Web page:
Circa dating system
Therefore, letter prefixes could end at random times of the year, and did not start or stop at the beginning or end of a calendar year.Then, later in 2010, they scrapped the entire system and implemented a brand new "Random" numbering system, in which each watch is issued a (unique) 8-digit "Random" number consisting of numbers and letters.Many have gone out of business, while others destroyed records to save space.Some companies (as with the Gruen Watch Company), even lost rocords to fire or other natural disaster. I am sure they had no idea that their timepieces would someday be collected.BELOW: A close-up view of the same watch, you can clearly see the Serial Number "F982176", engraved into the case at the 6 o'clock position, with "ROLEX" engraved repetitiously around the dial in a circular fashion.In 1927, Rolex began issuing every Rolex Oyster case a unique serial number to distinguish them from one another.While this The following "Round Numbers" Serial Number List has been comprised of known serial number ranges for the years listed.By checking a particular serial number against this list you should be able to date a watch with reasonable accuracy.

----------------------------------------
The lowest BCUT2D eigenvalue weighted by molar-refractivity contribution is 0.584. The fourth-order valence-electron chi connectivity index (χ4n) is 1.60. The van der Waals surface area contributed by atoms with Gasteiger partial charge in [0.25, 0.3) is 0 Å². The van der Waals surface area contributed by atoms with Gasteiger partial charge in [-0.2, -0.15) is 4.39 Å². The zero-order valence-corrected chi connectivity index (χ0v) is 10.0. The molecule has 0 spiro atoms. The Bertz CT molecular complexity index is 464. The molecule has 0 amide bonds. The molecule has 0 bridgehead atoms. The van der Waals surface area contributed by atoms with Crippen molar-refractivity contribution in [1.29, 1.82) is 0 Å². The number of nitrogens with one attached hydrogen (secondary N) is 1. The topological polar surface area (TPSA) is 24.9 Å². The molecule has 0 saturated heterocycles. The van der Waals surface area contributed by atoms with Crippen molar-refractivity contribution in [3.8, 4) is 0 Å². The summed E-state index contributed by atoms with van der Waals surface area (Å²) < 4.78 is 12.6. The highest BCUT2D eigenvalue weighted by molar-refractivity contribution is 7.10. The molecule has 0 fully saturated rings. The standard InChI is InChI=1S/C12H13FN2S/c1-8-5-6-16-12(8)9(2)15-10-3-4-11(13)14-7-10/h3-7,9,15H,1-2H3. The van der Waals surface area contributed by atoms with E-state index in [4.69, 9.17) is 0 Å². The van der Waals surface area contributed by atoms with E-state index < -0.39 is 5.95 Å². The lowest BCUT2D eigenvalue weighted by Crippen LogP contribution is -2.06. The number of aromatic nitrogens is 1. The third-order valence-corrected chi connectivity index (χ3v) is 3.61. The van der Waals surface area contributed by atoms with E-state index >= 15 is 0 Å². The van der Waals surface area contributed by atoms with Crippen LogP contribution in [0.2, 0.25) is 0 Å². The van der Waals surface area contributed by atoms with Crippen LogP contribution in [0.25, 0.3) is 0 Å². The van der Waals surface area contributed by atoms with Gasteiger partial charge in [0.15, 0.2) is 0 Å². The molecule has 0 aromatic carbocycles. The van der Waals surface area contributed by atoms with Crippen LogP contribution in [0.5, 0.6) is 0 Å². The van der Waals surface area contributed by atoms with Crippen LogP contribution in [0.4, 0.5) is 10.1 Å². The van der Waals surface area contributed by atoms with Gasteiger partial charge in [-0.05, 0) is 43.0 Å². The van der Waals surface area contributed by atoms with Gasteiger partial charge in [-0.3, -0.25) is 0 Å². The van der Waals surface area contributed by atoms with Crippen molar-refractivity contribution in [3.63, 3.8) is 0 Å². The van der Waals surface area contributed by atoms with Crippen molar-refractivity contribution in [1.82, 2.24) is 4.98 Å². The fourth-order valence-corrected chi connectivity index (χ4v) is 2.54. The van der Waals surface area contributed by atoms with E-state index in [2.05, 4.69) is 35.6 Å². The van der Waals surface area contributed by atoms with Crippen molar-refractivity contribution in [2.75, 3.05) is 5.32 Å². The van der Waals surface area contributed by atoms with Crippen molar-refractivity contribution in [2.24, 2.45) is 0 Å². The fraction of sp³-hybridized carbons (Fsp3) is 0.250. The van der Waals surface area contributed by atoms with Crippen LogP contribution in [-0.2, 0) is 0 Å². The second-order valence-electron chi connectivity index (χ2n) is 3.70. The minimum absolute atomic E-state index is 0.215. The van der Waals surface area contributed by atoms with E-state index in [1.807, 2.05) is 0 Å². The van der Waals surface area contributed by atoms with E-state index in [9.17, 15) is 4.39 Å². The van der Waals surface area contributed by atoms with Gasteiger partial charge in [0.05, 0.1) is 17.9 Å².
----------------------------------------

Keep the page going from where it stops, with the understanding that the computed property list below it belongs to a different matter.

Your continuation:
Around this same time, Rolex had initiated another dating system--They stamped the inside of the case back with a code consisting of a Roman numeral and two numbers.
An example of this number would be something like "16G9L7F4" and could start with either a letter or number.
This offers them a seemingly endless numbering system by which they could continue indefinitely.
Figuring 8 digits with a possible 36 characters (26 letters and 10 numbers) per digit, gives them over 2 Trillion (2,821,109,907,456 to be exact) possible serial numbers.
Even if they were to omit the letters "O" and "I", to help avert any possible confusion with the numbers "0" and "1" (as they did in the previous numbering system), that would still give them 1,785,793,904,896 possible combinations.